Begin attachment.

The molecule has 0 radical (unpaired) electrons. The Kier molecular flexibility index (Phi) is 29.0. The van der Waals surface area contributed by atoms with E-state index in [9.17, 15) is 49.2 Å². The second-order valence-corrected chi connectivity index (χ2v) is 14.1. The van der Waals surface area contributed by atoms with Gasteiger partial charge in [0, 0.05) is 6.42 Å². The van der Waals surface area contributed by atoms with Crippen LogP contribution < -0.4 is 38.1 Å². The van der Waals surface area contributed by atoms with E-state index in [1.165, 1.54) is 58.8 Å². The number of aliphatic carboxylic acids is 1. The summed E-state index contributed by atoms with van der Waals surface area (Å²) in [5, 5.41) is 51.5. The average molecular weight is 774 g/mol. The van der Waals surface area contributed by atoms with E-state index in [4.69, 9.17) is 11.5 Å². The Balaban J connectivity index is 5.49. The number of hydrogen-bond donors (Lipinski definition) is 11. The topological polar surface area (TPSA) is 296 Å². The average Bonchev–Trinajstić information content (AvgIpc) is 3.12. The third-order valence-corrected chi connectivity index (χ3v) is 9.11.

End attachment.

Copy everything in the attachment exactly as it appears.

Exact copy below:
The molecule has 0 radical (unpaired) electrons. The Kier molecular flexibility index (Phi) is 29.0. The van der Waals surface area contributed by atoms with E-state index in [9.17, 15) is 49.2 Å². The second-order valence-corrected chi connectivity index (χ2v) is 14.1. The van der Waals surface area contributed by atoms with Gasteiger partial charge in [0, 0.05) is 6.42 Å². The van der Waals surface area contributed by atoms with Crippen LogP contribution < -0.4 is 38.1 Å². The van der Waals surface area contributed by atoms with E-state index in [1.165, 1.54) is 58.8 Å². The number of aliphatic carboxylic acids is 1. The summed E-state index contributed by atoms with van der Waals surface area (Å²) in [5, 5.41) is 51.5. The average molecular weight is 774 g/mol. The van der Waals surface area contributed by atoms with E-state index in [4.69, 9.17) is 11.5 Å². The Balaban J connectivity index is 5.49. The number of hydrogen-bond donors (Lipinski definition) is 11. The topological polar surface area (TPSA) is 296 Å². The average Bonchev–Trinajstić information content (AvgIpc) is 3.12. The third-order valence-corrected chi connectivity index (χ3v) is 9.11.